Most respiratory syncytial viral (RSV) infections do not require prescription medicines. But medicines may be recommended for certain people to help:
- Prevent RSV infection.
- Treat RSV infection and its complications.
A medicine may be given to infants and children at high risk for complications of RSV to prevent the infection or reduce its severity. Monoclonal antibodies, such as palivizumab (Synagis), are usually given in monthly doses for up to 5 months. This medicine can stop RSV from multiplying.
Medicines to help treat complications of RSV infection include:
- Corticosteroids. These medicines may be used if a child has an RSV infection and also has asthma or an allergic-type breathing problem. But corticosteroids are typically not used.
- Antibiotics. Antibiotics help the body destroy bacteria and may be used to help treat or prevent complications that can occur from RSV.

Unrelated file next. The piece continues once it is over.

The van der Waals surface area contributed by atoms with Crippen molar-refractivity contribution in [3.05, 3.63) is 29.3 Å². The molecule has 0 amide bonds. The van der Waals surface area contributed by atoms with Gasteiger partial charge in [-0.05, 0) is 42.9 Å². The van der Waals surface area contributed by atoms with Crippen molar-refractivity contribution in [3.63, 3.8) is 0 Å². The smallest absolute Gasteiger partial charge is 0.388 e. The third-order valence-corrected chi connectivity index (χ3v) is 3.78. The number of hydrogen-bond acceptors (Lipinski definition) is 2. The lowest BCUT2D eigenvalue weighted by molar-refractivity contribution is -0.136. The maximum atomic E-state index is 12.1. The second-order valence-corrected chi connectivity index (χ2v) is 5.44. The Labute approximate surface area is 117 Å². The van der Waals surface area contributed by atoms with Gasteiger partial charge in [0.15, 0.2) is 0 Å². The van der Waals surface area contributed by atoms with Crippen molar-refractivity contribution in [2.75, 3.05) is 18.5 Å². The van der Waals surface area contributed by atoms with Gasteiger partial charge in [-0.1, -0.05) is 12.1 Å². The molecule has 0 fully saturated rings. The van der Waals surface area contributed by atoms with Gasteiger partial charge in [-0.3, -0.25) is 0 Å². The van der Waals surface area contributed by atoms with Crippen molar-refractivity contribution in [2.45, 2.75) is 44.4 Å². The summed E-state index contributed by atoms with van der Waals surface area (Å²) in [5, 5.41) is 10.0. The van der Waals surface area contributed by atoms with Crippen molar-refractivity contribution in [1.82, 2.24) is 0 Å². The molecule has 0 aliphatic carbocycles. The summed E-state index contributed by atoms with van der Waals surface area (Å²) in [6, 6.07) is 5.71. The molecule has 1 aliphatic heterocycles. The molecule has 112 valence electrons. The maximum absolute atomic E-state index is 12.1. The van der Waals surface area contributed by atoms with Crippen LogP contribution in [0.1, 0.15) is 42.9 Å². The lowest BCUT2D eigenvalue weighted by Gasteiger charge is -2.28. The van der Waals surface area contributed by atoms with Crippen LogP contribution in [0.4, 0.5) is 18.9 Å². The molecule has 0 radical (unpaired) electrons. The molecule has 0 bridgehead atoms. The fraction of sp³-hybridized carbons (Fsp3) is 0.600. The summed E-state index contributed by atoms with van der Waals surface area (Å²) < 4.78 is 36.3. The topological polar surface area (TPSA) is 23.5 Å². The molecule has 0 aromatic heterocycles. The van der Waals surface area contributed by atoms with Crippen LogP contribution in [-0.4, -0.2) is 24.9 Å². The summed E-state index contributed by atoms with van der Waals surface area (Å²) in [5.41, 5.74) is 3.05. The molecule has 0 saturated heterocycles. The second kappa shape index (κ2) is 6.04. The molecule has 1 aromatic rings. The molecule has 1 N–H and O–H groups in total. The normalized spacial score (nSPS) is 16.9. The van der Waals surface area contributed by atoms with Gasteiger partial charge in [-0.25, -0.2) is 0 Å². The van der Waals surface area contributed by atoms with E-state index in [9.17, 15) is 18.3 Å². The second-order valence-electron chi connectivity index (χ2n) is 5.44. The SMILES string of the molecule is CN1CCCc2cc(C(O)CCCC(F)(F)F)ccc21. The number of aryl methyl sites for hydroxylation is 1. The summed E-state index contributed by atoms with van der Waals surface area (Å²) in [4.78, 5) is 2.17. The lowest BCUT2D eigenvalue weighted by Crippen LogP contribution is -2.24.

- Bronchodilators. They relax the muscle layer that surrounds the breathing tubes in the lung, allowing them to expand and move air more easily. This may help to reduce wheezing in some infants and toddlers.
What to think about
- Ribavirin (Virazole) is an antiviral medicine that is very rarely used to treat people with RSV infections who have a high risk of developing complications. Studies so far have provided conflicting evidence regarding its effectiveness. The doctor will consider the particular circumstances of the person being treated before making a recommendation about ribavirin.
- Bronchodilators are typically not used, but they may be tried for babies who are having trouble breathing. The medicine can be continued if it helps.